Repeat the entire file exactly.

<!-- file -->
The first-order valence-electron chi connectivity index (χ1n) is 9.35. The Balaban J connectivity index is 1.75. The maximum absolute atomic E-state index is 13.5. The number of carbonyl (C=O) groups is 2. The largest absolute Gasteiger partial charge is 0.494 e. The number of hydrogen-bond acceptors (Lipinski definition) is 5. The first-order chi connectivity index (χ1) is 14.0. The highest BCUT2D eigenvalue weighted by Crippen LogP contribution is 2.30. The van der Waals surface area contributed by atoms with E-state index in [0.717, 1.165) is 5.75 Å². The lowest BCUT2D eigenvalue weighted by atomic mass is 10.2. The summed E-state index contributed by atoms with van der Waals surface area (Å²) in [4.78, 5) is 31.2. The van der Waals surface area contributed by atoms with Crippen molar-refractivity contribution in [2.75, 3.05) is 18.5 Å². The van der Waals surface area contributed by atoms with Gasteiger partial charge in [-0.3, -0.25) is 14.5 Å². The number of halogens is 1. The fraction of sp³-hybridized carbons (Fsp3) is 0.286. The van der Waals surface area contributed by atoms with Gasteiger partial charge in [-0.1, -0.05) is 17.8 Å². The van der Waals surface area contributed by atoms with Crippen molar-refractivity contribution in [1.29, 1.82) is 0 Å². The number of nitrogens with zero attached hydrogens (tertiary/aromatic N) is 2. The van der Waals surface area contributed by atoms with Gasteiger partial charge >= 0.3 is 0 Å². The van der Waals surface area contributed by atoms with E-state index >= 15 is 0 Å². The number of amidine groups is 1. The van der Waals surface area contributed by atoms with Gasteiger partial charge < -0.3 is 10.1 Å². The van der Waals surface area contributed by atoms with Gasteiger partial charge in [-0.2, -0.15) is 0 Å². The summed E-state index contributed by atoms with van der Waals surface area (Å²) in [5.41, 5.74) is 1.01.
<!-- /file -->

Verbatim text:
The first-order valence-electron chi connectivity index (χ1n) is 9.35. The Balaban J connectivity index is 1.75. The maximum absolute atomic E-state index is 13.5. The number of carbonyl (C=O) groups is 2. The largest absolute Gasteiger partial charge is 0.494 e. The number of hydrogen-bond acceptors (Lipinski definition) is 5. The first-order chi connectivity index (χ1) is 14.0. The highest BCUT2D eigenvalue weighted by Crippen LogP contribution is 2.30. The van der Waals surface area contributed by atoms with E-state index in [0.717, 1.165) is 5.75 Å². The lowest BCUT2D eigenvalue weighted by atomic mass is 10.2. The summed E-state index contributed by atoms with van der Waals surface area (Å²) in [4.78, 5) is 31.2. The van der Waals surface area contributed by atoms with Crippen molar-refractivity contribution in [2.75, 3.05) is 18.5 Å². The van der Waals surface area contributed by atoms with Gasteiger partial charge in [-0.3, -0.25) is 14.5 Å². The number of halogens is 1. The fraction of sp³-hybridized carbons (Fsp3) is 0.286. The van der Waals surface area contributed by atoms with Gasteiger partial charge in [-0.1, -0.05) is 17.8 Å². The van der Waals surface area contributed by atoms with Crippen molar-refractivity contribution in [1.29, 1.82) is 0 Å². The number of nitrogens with zero attached hydrogens (tertiary/aromatic N) is 2. The van der Waals surface area contributed by atoms with Gasteiger partial charge >= 0.3 is 0 Å². The van der Waals surface area contributed by atoms with E-state index >= 15 is 0 Å². The number of amidine groups is 1. The van der Waals surface area contributed by atoms with Gasteiger partial charge < -0.3 is 10.1 Å². The van der Waals surface area contributed by atoms with Gasteiger partial charge in [-0.2, -0.15) is 0 Å². The summed E-state index contributed by atoms with van der Waals surface area (Å²) in [5.41, 5.74) is 1.01.